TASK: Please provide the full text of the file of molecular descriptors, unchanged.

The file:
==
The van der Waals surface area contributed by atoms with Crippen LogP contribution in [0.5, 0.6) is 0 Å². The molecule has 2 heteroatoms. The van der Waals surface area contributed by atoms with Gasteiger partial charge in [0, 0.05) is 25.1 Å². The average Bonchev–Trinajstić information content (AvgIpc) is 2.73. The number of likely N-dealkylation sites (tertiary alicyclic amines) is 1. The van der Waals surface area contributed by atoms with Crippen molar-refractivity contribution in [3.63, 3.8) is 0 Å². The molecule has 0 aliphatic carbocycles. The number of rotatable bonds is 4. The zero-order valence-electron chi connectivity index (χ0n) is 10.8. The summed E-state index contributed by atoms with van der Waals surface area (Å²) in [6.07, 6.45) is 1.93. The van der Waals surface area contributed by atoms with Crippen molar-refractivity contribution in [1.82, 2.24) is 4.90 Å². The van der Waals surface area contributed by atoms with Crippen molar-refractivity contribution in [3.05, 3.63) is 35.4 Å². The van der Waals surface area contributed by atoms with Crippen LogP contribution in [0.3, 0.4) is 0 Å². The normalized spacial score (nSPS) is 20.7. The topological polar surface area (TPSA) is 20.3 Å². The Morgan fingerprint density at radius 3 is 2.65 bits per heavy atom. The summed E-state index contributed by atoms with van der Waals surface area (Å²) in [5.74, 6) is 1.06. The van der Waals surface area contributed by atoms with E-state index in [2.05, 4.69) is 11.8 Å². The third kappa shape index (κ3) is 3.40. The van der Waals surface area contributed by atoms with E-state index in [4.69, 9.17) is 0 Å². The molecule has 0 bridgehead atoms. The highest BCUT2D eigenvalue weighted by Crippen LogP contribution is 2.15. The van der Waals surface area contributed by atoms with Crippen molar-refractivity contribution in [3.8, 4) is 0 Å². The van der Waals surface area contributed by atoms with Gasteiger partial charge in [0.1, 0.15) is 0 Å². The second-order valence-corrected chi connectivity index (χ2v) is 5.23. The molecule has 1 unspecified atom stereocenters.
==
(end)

The van der Waals surface area contributed by atoms with Crippen LogP contribution in [0.5, 0.6) is 0 Å². The molecule has 2 heteroatoms. The van der Waals surface area contributed by atoms with Gasteiger partial charge in [0, 0.05) is 25.1 Å². The average Bonchev–Trinajstić information content (AvgIpc) is 2.73. The number of likely N-dealkylation sites (tertiary alicyclic amines) is 1. The van der Waals surface area contributed by atoms with Crippen molar-refractivity contribution in [3.63, 3.8) is 0 Å². The molecule has 0 aliphatic carbocycles. The number of rotatable bonds is 4. The zero-order valence-electron chi connectivity index (χ0n) is 10.8. The summed E-state index contributed by atoms with van der Waals surface area (Å²) in [6.07, 6.45) is 1.93. The van der Waals surface area contributed by atoms with Crippen molar-refractivity contribution in [1.82, 2.24) is 4.90 Å². The van der Waals surface area contributed by atoms with Crippen molar-refractivity contribution in [3.05, 3.63) is 35.4 Å². The van der Waals surface area contributed by atoms with Crippen LogP contribution in [0.3, 0.4) is 0 Å². The normalized spacial score (nSPS) is 20.7. The topological polar surface area (TPSA) is 20.3 Å². The Morgan fingerprint density at radius 3 is 2.65 bits per heavy atom. The summed E-state index contributed by atoms with van der Waals surface area (Å²) in [5.74, 6) is 1.06. The van der Waals surface area contributed by atoms with E-state index in [2.05, 4.69) is 11.8 Å². The third kappa shape index (κ3) is 3.40. The van der Waals surface area contributed by atoms with E-state index in [4.69, 9.17) is 0 Å². The molecule has 0 bridgehead atoms. The highest BCUT2D eigenvalue weighted by Crippen LogP contribution is 2.15. The van der Waals surface area contributed by atoms with Crippen molar-refractivity contribution in [3.8, 4) is 0 Å². The van der Waals surface area contributed by atoms with Gasteiger partial charge in [0.1, 0.15) is 0 Å². The second-order valence-corrected chi connectivity index (χ2v) is 5.23. The molecule has 1 unspecified atom stereocenters.